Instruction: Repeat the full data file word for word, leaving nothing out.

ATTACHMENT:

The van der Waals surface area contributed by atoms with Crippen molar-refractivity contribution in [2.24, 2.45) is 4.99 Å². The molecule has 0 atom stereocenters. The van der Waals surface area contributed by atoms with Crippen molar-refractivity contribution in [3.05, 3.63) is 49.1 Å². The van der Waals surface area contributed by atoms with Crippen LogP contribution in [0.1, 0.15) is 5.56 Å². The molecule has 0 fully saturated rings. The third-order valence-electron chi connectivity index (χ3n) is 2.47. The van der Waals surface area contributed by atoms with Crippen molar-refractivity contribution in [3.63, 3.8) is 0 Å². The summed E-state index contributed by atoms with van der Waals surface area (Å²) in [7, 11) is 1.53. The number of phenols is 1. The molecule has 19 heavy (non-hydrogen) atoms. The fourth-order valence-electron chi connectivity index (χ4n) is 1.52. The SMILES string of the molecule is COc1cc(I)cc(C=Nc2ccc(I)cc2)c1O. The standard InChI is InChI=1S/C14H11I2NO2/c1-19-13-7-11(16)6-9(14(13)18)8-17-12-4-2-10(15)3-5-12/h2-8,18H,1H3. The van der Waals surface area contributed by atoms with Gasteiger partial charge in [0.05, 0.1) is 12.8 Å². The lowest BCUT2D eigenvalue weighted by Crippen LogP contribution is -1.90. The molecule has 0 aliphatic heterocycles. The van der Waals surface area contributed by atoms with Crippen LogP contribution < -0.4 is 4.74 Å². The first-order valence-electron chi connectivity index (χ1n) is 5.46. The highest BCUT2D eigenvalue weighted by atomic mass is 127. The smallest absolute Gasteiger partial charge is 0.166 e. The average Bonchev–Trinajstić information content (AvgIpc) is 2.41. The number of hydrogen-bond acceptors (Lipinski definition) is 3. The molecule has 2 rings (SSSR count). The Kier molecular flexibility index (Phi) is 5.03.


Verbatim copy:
The van der Waals surface area contributed by atoms with Crippen molar-refractivity contribution in [2.24, 2.45) is 4.99 Å². The molecule has 0 atom stereocenters. The van der Waals surface area contributed by atoms with Crippen molar-refractivity contribution in [3.05, 3.63) is 49.1 Å². The van der Waals surface area contributed by atoms with Crippen LogP contribution in [0.1, 0.15) is 5.56 Å². The molecule has 0 fully saturated rings. The third-order valence-electron chi connectivity index (χ3n) is 2.47. The van der Waals surface area contributed by atoms with Crippen molar-refractivity contribution in [3.63, 3.8) is 0 Å². The summed E-state index contributed by atoms with van der Waals surface area (Å²) in [7, 11) is 1.53. The number of phenols is 1. The molecule has 19 heavy (non-hydrogen) atoms. The fourth-order valence-electron chi connectivity index (χ4n) is 1.52. The SMILES string of the molecule is COc1cc(I)cc(C=Nc2ccc(I)cc2)c1O. The standard InChI is InChI=1S/C14H11I2NO2/c1-19-13-7-11(16)6-9(14(13)18)8-17-12-4-2-10(15)3-5-12/h2-8,18H,1H3. The van der Waals surface area contributed by atoms with Gasteiger partial charge in [0.05, 0.1) is 12.8 Å². The lowest BCUT2D eigenvalue weighted by Crippen LogP contribution is -1.90. The molecule has 0 aliphatic heterocycles. The van der Waals surface area contributed by atoms with Crippen LogP contribution < -0.4 is 4.74 Å². The first-order valence-electron chi connectivity index (χ1n) is 5.46. The highest BCUT2D eigenvalue weighted by atomic mass is 127. The smallest absolute Gasteiger partial charge is 0.166 e. The average Bonchev–Trinajstić information content (AvgIpc) is 2.41. The number of hydrogen-bond acceptors (Lipinski definition) is 3. The molecule has 2 rings (SSSR count). The Kier molecular flexibility index (Phi) is 5.03.